In Richard Heeks’ ICT4D Manifesto, he discusses how ICTs are widely viewed as tools to provide information and services to the world’s poor, but not as tools the poor can use to create new incomes and jobs for themselves. I find the latter view to be very interesting when looking through the lens of ICT4D moving into the “2.0” era, as developing nations become more familiar with and more comfortable using technologies creatively to produce jobs and innovation for themselves. It is understood within the development community that in order for a project to be sustainable and have long-term effects, it must provide the citizens of that community with a sense of agency, and the skills to sustain the project from the inside out, as opposed to the outside in. Simply planting an internet café with two PC’s in a rural village in India will not provide for change, as seen in the failures of ICT4D 1.0 projects.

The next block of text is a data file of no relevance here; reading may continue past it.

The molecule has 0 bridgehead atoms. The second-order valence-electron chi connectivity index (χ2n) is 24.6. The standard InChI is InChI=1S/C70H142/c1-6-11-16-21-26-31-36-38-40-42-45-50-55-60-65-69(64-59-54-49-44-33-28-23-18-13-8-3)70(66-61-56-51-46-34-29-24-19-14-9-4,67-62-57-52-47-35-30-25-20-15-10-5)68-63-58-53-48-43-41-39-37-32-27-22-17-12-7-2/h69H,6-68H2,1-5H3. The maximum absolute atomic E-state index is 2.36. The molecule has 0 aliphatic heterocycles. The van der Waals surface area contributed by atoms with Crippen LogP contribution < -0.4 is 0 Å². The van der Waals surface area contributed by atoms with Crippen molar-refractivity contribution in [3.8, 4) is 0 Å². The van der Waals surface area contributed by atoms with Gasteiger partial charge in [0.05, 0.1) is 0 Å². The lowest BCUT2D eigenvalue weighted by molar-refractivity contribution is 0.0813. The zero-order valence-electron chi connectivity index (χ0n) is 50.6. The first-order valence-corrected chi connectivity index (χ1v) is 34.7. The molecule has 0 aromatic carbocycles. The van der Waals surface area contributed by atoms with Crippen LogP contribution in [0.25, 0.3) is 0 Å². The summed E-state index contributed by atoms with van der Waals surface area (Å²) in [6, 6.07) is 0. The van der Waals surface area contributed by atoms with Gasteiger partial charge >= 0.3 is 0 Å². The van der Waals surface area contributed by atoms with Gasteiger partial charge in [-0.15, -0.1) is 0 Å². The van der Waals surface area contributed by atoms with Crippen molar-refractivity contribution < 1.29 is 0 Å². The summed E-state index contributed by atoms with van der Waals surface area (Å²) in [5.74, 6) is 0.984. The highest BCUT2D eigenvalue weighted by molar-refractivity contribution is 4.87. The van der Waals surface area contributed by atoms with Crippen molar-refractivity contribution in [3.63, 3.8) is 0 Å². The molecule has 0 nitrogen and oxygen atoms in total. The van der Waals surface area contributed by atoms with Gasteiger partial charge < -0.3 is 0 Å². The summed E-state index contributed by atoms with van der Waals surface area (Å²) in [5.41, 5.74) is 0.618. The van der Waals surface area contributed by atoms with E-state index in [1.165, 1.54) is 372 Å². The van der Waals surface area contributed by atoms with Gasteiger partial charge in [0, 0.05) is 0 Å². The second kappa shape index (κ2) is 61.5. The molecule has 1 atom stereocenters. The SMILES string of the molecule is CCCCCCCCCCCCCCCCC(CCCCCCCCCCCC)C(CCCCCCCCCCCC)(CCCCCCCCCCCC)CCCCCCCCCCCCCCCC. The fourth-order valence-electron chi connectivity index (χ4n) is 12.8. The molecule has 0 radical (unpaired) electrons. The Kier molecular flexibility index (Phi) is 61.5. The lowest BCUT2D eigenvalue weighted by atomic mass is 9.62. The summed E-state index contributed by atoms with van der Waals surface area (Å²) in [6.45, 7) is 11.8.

Taking a productive view towards information technologies, with the poor using the technologies themselves to create specific solutions for the problems in their communities will serve to both empower the people and result in ICT functioning at an optimally efficient level. As a Digital Media Production major, the concept of “creative economy”, which spans from traditional arts and crafts to technology-imbued fields like film and radio is very interesting and accessible in terms of economic development for those who are creatively inclined in impoverished countries. Developing countries provide a low-cost base for new creative industries to spring up with the help of technological access, growing jobs from an already rich base of creative resources. Access to websites such as “Etsy” and “eBay”, could provide a forum for craftsmen in developing nations to sell artwork and other products to interested parties abroad, while other programs such as “Soundcloud” provide a forum for musicians to upload and market their skills- access to the markets of developed nations could result in higher sales and greater productivity for those in developing nations through the internet. Outsourcing of digital technology related jobs such as gaming to developing nations is another way in which the “creative economy” provides access for citizens of developing nations to take creative productivity that pre-exists ICT4D and market it to the global economy. I feel that encouraging the growth of “creative economies”, which draw on the specific cultural artistic heritage and creativity of the people of developing nations, would be a symbiotically productive use of ICT4D in the 2.0 era, promoting innovation and self-agency within developing communities.